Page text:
What is capital?
Let’s keep it simple and straightforward: 1. You have a great business idea that you would like to put into action or 2. You are already running a business that you would like to grow. Either way, you need money to buy additional resources that will generate more money into your business. That’s the difference between money and capital; the latter (capital) is used to create wealth thanks to investing, while money is for short-term consumption.
You need money to buy additional resources – that will generate more money into your business.
How do I get this money?
The phrase “How to get money to start a business” results in 483 000 000 hits. Obviously there are almost as many available answers. Let’s look into some of the most acknowledged and common ones, basically where you go to get capital for your business.
Most founders put some own capital into their new-born business to get it all going. It might either be your savings or the incomes from your regular 9-5 job. Maybe you can bookmark some hours each week for a project on the side to get extra cash for your business?
2. Friends and family
As good and easy as this option might sound – we wouldn’t recommend it. A business is a business and it always involves a certain amount of risk. Maybe that great idea you had turned out to be a bit far off from reality. Having had a close friend to back you up might put you in an extremely uncomfortable situation if, God forbid, your business idea doesn’t work out and you end up going bankrupt.
3. Venture capitalists
What is venture capital? Venture capital (VC) is a form of private equity that’s provided at an early stage to an emerging firm with high growth potential. You’ve probably come across the VC abbreviation more than once in a Wall Street related film.
VC is high risk capital that supports businesses with the hope of high return on investment. What’s the downside? Venture capitalists want their invested money to grow quickly in order to make as much money as possible when selling the company (usually through an initial public offering).
BUT – will a venture capitalist care about your small business? The truth is, probably not.
4. Angel investors
You could call an angel investor the opposite of a venture capitalist. It’s a wealthy person that’s investing more in you as a person rather than the viability of your business. Thus they use their own money instead of a venture capitalist who is usually managing money from other investors or funds. What does the angel investor gets in return? Normally ownership equity or convertible bonds.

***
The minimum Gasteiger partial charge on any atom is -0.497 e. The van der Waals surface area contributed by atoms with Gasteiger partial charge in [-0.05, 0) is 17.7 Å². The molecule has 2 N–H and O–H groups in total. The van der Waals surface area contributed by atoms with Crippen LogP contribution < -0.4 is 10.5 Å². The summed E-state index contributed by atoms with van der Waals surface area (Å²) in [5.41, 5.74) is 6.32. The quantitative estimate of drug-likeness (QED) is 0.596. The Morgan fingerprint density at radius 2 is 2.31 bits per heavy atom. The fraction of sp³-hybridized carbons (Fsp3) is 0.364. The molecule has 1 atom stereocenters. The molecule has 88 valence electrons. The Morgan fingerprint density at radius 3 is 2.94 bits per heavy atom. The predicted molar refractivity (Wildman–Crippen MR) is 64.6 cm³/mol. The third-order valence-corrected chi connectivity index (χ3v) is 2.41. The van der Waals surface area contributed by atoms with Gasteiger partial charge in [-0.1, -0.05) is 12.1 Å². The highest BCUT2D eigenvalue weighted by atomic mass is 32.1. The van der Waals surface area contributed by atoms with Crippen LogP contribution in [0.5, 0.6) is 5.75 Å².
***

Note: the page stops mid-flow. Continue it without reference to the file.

5. Bank funding
Small business loans from banks is a traditional way of getting money for your start-up and/or planned company. The bank will carefully review your personal credit score, your time in business, your business plan and much more to estimate how likely it is that your business will actually generate revenues – and make it possible for you to pay back the loan. You’ll gradually pay back the loan to the bank, with interest. Interest is basically the charge for borrowing the money that is usually set at an annual percentage rate.
One of the main advantages of taking a bank loan? In contrast to getting capital from investors you’re not giving away a piece of your business.
Crowdfunding is about raising small amounts of money from a large number of people usually on the Internet. What do the “donors” get out of it, you may ask. Well, everything from gifts, to free samples as well as advance products. Equity-based crowdfunding has become an alternative for start-ups who don’t want to be dependent on venture capital investors.
7. Cash advance
Often an alternative for companies with some time in business, a cash advance is basically a short-term loan from a bank or another type of lender. The payback of this depends on credit cards volumes. But it’s also important to point out that a cash advance isn’t a loan per se, rather than you selling future credit card sales.
Cash advances have many advantages over traditional loans.
– As a business, as you begin, you grow and you develop – what’s important is cash flow, says Timothy Bosworth, founder of Hoxton North in Harrogate.
I love cash advance options that are customised to your specific business where repayments are made seamlessly and simultaneously.
Tim considers traditional bank loans not being up to date.
– It’s always ‘give me your business plan, give me your forecast’ – but today’s business is more fluid and it has changed. And the biggest change is technology, that’s why I love cash advance options that are customised to your specific business where repayments are made seamlessly and simultaneously.”